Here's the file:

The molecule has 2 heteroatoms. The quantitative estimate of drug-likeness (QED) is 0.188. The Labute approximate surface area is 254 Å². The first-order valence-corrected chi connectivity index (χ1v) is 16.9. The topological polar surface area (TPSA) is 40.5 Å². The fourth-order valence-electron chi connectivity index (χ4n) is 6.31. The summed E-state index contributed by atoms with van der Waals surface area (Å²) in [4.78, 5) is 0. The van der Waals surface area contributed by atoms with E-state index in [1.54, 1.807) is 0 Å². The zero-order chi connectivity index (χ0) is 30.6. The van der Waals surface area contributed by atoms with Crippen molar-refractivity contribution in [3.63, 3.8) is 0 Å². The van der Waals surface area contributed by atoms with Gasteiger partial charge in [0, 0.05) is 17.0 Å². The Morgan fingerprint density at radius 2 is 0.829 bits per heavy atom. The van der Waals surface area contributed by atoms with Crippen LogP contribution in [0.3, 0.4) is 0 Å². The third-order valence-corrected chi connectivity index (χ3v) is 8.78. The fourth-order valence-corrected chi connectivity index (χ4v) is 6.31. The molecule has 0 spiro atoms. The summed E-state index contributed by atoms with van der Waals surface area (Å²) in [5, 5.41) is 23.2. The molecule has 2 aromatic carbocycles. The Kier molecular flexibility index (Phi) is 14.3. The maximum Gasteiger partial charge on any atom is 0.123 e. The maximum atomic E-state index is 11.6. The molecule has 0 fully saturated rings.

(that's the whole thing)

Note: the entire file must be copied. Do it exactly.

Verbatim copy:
The molecule has 2 heteroatoms. The quantitative estimate of drug-likeness (QED) is 0.188. The Labute approximate surface area is 254 Å². The first-order valence-corrected chi connectivity index (χ1v) is 16.9. The topological polar surface area (TPSA) is 40.5 Å². The fourth-order valence-electron chi connectivity index (χ4n) is 6.31. The summed E-state index contributed by atoms with van der Waals surface area (Å²) in [4.78, 5) is 0. The van der Waals surface area contributed by atoms with E-state index in [1.54, 1.807) is 0 Å². The zero-order chi connectivity index (χ0) is 30.6. The van der Waals surface area contributed by atoms with Crippen molar-refractivity contribution in [3.63, 3.8) is 0 Å². The van der Waals surface area contributed by atoms with Gasteiger partial charge in [0, 0.05) is 17.0 Å². The Morgan fingerprint density at radius 2 is 0.829 bits per heavy atom. The van der Waals surface area contributed by atoms with Crippen LogP contribution in [0.3, 0.4) is 0 Å². The third-order valence-corrected chi connectivity index (χ3v) is 8.78. The fourth-order valence-corrected chi connectivity index (χ4v) is 6.31. The molecule has 0 spiro atoms. The summed E-state index contributed by atoms with van der Waals surface area (Å²) in [5, 5.41) is 23.2. The molecule has 2 aromatic carbocycles. The Kier molecular flexibility index (Phi) is 14.3. The maximum Gasteiger partial charge on any atom is 0.123 e. The maximum atomic E-state index is 11.6. The molecule has 0 fully saturated rings.